Information Flows on Mobiles

The idea to use mobile phones (here and here) to help economic development in the most remote corners of the world is fascinating and definitely smart. For one thing, mobile phones have already reached the Bottom Billion. In 2007 there were 45 subscribers per 100 inhabitants in the developing countries. That means that we can now expect to have one mobile in every family. Everywhere. As well in communities where services like water, electricity, hospitals, schools or transportation are still far away.

What poor people mostly need are functioning institutions. And market is one of these. If market is not working, farmers will pay higher prices for what they buy and got less money for what they sell.  Moreover they could buy or sell at the wrong time and possibly in the wrong place. In the words of the government of Rwanda,

the success of these farmers has been greatly affected by lack of access to pricing information. Many times, farmers speculate what crops to grow and what prices to charge at harvest. Some farmers depend on middlemen to dictate the prices and in most cases the latter exploit the former. For any farmer to earn a decent living from agriculture, easy access to information on market prices is of paramount importance.

Making information flows on mobile phones could

empower farmers to enable them make more informed market pricing decisions and ultimately more successful farming.

The idea of mobile banking goes in the same direction: making a  service so critical for development accessible to almost everyone. That will not end poverty, but  will probably make the task easier.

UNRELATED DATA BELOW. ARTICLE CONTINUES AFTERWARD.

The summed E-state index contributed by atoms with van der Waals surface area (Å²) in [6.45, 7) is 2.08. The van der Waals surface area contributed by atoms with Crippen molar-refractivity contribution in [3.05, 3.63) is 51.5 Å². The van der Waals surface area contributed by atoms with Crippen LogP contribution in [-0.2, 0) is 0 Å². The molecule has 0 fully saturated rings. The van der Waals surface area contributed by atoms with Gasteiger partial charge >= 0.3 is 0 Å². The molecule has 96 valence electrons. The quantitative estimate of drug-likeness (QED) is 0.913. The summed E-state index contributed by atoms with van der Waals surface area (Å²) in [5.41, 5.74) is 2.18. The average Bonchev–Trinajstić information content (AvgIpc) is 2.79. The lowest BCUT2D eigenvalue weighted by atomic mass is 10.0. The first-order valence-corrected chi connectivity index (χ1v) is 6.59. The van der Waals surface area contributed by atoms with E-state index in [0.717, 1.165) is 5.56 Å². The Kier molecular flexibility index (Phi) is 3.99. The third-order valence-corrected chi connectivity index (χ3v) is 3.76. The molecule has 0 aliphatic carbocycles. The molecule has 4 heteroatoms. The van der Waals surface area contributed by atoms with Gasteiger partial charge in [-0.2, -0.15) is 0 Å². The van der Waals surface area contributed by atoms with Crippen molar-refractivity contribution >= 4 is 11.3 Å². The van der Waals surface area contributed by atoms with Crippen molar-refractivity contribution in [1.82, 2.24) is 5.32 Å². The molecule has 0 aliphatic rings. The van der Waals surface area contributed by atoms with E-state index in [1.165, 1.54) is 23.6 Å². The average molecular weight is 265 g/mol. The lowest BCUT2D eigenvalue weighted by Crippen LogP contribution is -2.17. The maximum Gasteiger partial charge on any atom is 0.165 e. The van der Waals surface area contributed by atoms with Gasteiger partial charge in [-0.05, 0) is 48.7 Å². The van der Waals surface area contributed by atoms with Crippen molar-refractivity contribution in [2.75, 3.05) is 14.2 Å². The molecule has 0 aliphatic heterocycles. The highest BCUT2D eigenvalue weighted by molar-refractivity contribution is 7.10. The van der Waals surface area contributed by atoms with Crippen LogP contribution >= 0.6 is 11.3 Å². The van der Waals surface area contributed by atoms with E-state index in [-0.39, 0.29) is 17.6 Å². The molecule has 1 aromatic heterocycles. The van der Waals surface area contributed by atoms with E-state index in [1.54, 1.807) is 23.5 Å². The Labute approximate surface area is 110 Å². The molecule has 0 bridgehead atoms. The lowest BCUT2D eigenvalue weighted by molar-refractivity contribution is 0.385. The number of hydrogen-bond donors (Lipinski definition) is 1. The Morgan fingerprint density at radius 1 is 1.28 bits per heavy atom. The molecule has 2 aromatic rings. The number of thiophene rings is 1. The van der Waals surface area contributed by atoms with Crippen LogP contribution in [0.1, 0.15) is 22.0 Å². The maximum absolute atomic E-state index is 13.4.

Thursday, 16 April 2009

Understanding Capitalism

Nobel-winning economist Amartya Sen argues, in an article published on The New York Review of Books, that the way out from the crisis passes through a better understanding of the ideas that contributed to build the actual economic system. Adam Smith, John Maynard Keynes, Arthur Cecil Pigou, should be read, not just quoted. And I quote

Smith viewed markets and capital as doing good work within their own sphere, but first, they required support from other institutions—including public services such as schools—and values other than pure profit seeking, and second, they needed restraint and correction by still other institutions—e.g., well-devised financial regulations and state assistance to the poor—for preventing instability, inequity, and injustice. If we were to look for a new approach to the organization of economic activity that included a pragmatic choice of a variety of public services and well-considered regulations, we would be following rather than departing from the agenda of reform that Smith outlined as he both defended and criticized capitalism.

We must understand how institutions work and make them work better. But not just aiming at economic growth.

There is a critical need for paying special attention to the underdogs of society in planning a response to the current crisis, and in going beyond measures to produce general economic expansion.

A crisis not only presents an immediate challenge that has to be faced. It also provides an opportunity to address long-term problems when people are willing to reconsider established conventions. This is why the present crisis also makes it important to face the neglected long-term issues like conservation of the environment and national health care, as well as the need for public transport (…).

Sunday, 22 March 2009

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RSS r-bloggers.com

  • easyMTS: My First R Package (Story, and Results)
    This weekend I decided to create my first R package… it’s here! https://github.com/NicoleRadziwill/easyMTS Although I’ve been using R for 15 years, developing a package has been the one thing slightly out of reach for me. Now that I’ve been through the process once, with a package that’s not completely done (but at least has a […]